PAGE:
D)   Anti Abolitionism
     a) Provoked an opposition
        (i)      Created fear amongst whites in terms of social order
        (ii)     Elijah Lovejoy
             (1) Editor of an abolitionist news paper
             (2) Victim of mob violence
             (3) Was assaulted three times by the mob and they destroyed his print press
             (4) The fourth time he was shot and killed.
     b) Abolitionist very strong willed and determined while their counterparts represented
        many beliefs of white Americans of the day.
E)   Abolitionism Divided
     a) Garrison wants women to officially participate in the anti slavery movement.
     b) Garrison also wants to expel the salve states from the union
     c) People would tell slave holders that they were being sinful
     d) The Amistad Case
        (i)      Africans destined for slavery seized the ship and headed back to Africa but the
             US Navy took the ship and held the Africans as pirates.
   (ii)     The Supreme Court ruled the Africans free.
e) John Brown
   (i)       An abolitionist who started riots and was killed
f) Harriet Beecher Stowe
   (i)      Wrote Uncle Tom’s Cabin
        (1) It was an anti slavery book.
        (2) It sold over 300,000 copies.
                                   QUESTION RESPONSES

Guided Question #1

Thesis: Between 1820 and 1860, American reform movements reflected both optimistic and
pessimistic views of human nature and society through temperance, women’s rights, and utopian
experiments.
1. Temperance
        A. Optimistic
                1. Americans wanted to ban alcohol because it was hurting family life.
                2. Men were spending valuable family money on their drinking and paying less
attention to their home life.
                3. Their drinking habit was causing men to become abusive to their wives and
children
        B. Pessimistic
                1. There was an excess of grain, therefore, Americans were wasting it
                2. Pubs and saloons had become a place of leisure for farmers, the farmers no
longer had a place to gather with others and relax
                3. Businesses that sold alcohol had to shut down and therefore it was damaging to
the economy
2. Women’s rights
                A. Optimistic
                1. Women at the Seneca Falls convention declared that men and women were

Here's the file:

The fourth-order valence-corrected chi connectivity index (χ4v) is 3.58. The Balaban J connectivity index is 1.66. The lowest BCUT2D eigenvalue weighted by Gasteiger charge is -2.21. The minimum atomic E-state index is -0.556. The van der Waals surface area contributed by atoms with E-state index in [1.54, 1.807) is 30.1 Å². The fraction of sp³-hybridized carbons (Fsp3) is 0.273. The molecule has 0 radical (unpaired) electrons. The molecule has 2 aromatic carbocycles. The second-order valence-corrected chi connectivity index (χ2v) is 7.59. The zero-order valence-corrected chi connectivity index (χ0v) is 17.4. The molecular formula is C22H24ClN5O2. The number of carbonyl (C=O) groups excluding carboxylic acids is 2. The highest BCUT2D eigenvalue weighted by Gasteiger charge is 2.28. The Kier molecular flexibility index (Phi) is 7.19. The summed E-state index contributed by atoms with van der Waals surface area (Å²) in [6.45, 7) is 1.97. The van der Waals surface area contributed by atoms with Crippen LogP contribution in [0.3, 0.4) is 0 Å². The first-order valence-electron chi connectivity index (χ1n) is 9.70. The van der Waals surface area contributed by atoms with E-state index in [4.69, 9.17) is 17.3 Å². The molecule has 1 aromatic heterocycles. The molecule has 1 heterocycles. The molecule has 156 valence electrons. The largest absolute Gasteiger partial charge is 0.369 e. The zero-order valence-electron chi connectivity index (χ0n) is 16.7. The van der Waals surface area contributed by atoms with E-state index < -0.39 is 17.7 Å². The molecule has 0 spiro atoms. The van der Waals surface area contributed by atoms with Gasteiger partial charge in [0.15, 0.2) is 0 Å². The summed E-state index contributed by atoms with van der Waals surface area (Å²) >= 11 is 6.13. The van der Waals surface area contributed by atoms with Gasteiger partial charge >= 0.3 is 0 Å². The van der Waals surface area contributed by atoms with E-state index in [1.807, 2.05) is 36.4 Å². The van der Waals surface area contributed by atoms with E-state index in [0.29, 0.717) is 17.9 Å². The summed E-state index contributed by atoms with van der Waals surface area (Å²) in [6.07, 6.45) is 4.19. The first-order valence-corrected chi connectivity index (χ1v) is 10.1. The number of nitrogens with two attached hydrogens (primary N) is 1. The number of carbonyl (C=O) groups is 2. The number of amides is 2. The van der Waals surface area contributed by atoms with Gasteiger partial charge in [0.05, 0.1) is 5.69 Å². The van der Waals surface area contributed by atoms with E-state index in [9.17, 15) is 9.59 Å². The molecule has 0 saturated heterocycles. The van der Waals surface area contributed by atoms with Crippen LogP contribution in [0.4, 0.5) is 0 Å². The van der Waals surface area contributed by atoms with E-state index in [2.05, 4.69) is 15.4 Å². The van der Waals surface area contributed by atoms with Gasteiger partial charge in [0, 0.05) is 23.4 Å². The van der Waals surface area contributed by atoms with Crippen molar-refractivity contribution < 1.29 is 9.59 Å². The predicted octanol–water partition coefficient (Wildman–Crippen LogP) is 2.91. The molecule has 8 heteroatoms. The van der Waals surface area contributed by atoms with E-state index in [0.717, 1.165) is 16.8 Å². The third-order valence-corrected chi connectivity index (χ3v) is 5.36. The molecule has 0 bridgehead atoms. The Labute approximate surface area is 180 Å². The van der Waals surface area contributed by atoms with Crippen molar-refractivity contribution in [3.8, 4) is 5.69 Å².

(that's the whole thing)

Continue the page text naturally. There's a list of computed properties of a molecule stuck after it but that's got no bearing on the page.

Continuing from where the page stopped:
created equal
                2. Women began emerging as physicians, ministers, community leaders, and
more.
                3. They were becoming defined and no longer had to depend on males as much as
they previously had to.
        B. Pessimistic
                1. Women were fighting for their rights and it was dividing families.
                2. Men were looking down on women and felt that they were out of line.
                3. Males continued to place more restrictions on women, hoping that it would
cause them to cease
3. Utopian experiments
        A. Optimistic
                1. People were gathering together to form communities that were equal for
everyone
                2. They tried to bridge the gap between intellect and learning by sharing the labor
        3. All the experiments had good intentions
                         i. Brook Farm and New Harmony
        B. Pessimistic
                1. It ruined many people’s mental stability
                2. They communities could not thrive economically
                3. It oppressed the people by limiting them to only certain things that they were
allowed to do and participate in
Guided Question #2

Thesis: The early 19th century reform movements portrayed the strengths and weaknesses in
American democracy. These reform movements included pushes for the abolition of slavery, and
women’s rights.

       I. Women’s Rights during this time period went through their ups and downs.
             A. It started in the movement for the “Utopian” society.
                      a. The Brook Farm, Oneida, New Harmony, and The Shakers were
                      examples of redefining the gender roles in American society.
                              i. These communities failed due to poor planning, and lack of
                              interest of the American people.
                              ii. These societies started an idea of women’s rights and what
                              women could receive from equal rights.
                              iii. It started ideas for other women’s rights societies.
             B. The Temperance movement made way for women’s rights as well.
                      a. Against alcoholism